Joy and Hope
November 7, 2009
Hold on to the clarity of faith
Dr. Oliver Sacks, a neurologist by training, is also a renowned storyteller who writes about the curious workings of the human brain. He wrote a bestseller entitled, “The Man Who Mistook His Wife for A Hat” (1985).
I recall an article he published in a magazine recounting the story of the blind man who regained his sight late in life through surgery but still continued to act as if he were blind. Though his eyesight had been restored he was never able to trust what he could see. He continued to wander around his house relying on his sense of touch and the familiar patterns of movement he had during the many years of his blindness.
In the 10th chapter of the Gospel of Mark we read about the amazing story of the blind man, Bartimaeus. Even though he was blind he saw what the disciples and leaders of the people could not or would not see (Mk. 10. 46-52). He recognized the Lord Jesus as the Messiah. He knew that Jesus could heal this blindness so he called to the Lord, “Jesus, Son of David, have pity on me.”
When Jesus healed his blindness, Bartimaeus could see Jesus more clearly and follow him more nearly. At the moment Jesus healed the blind man, he said to him, “Go your way; your faith has saved you.” It was faith that restored his sight. This is what faith does; it restores our sight so that we can see Jesus and follow him.
Saint John in one of his letters tells us: “That which we have seen and heard we proclaim also to you, so that you may have fellowship with us.” (1 Jn. 1:3) We are in a society that does not see what we see and then accuses us of blindness. We still hold the conviction that our faith not only allows us to hear and see the Lord Jesus. We also come to see the world as he does.
This faith in the Lord Jesus allows us to see the dignity of human life from the first moments of conception. We marvel at the nobility of the human person in the moments of human frailty, illness, and even in the final anguished moments of death. We recognize the unique beauty of the union of man and woman in marriage. We discover the face of the Lord Jesus in our brothers and sisters, especially the poor, the immigrant, the prisoner, and the despised.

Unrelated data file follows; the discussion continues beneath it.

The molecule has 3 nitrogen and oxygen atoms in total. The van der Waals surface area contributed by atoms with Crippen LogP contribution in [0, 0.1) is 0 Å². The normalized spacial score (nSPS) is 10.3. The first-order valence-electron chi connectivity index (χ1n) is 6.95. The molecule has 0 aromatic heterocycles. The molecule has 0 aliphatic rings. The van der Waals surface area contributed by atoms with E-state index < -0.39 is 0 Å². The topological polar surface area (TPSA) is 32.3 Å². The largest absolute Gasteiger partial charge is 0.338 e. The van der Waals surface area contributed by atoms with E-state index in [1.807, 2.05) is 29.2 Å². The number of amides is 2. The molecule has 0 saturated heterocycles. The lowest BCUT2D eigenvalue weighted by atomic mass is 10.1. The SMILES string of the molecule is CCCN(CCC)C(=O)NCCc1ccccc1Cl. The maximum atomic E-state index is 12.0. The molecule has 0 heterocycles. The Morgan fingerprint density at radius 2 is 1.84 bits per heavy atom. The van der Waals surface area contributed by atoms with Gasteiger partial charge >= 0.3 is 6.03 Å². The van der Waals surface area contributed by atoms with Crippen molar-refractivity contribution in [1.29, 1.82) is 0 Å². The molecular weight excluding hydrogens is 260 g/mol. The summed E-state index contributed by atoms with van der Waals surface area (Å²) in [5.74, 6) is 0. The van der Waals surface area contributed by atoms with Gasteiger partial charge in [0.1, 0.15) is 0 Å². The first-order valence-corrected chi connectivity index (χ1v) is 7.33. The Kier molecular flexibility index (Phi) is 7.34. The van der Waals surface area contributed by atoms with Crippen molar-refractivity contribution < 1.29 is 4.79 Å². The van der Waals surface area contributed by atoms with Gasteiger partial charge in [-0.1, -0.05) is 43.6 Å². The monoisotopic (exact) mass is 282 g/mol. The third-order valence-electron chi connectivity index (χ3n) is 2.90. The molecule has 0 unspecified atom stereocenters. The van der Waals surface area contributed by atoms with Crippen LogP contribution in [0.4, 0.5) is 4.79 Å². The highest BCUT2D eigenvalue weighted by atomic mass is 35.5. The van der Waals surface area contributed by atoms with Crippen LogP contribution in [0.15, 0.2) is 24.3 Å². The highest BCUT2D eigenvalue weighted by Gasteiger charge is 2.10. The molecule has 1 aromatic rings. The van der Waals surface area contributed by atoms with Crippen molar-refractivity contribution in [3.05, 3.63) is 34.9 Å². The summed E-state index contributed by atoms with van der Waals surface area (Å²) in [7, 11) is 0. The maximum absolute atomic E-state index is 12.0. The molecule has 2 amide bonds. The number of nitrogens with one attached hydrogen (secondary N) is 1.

Many do not see what we see. They will say that our vision is distorted. They will even say that our faith has made us blind to the facts. This makes holding on to the clarity of faith a challenge for many of us. Like the blind man in Oliver Sack’s tale, we may lose trust in the vision of faith that Jesus has given us. Some of us might choose to keep to ourselves what we see and hear. Some may even prefer the commonly-held perceptions and to conform both their thoughts and their actions to those of the rest of society. It is much more comfortable that way, the path of least resistance. Following the example from Sack’s poignant tale, we would rather not trust what our faith sees and hears.
As I have reflected time and again on Oliver Sack’s modern parable, I have come to understand that our eyesight alone does not allow us to see. From the first moments we are born we learn to trust what our eyes tell us. We learn bit by bit how to judge what we perceive. Through practice we begin to coordinate our sight with the movement of our head, hands and feet. As adults, we gaze with wonder and mirth watching this maturing process in young infants. In time the awkward bumbling and waddling of the toddler becomes the exuberant, unstoppable movements of the young child.
Our faith operates in much the same way. From the first moments of religious belief, we learn to trust what our faith in Jesus tells us. We learn bit by bit how to judge what we perceive by faith. Through practice and ritual we begin to coordinate our sight with the movement of our head, hands and feet. What often begins for us as awkward bumbling and waddling, with practice and ritual, becomes the same exuberant, unstoppable movement we see in Bartimaeus. Like him we leap up and follow the Lord Jesus on the way.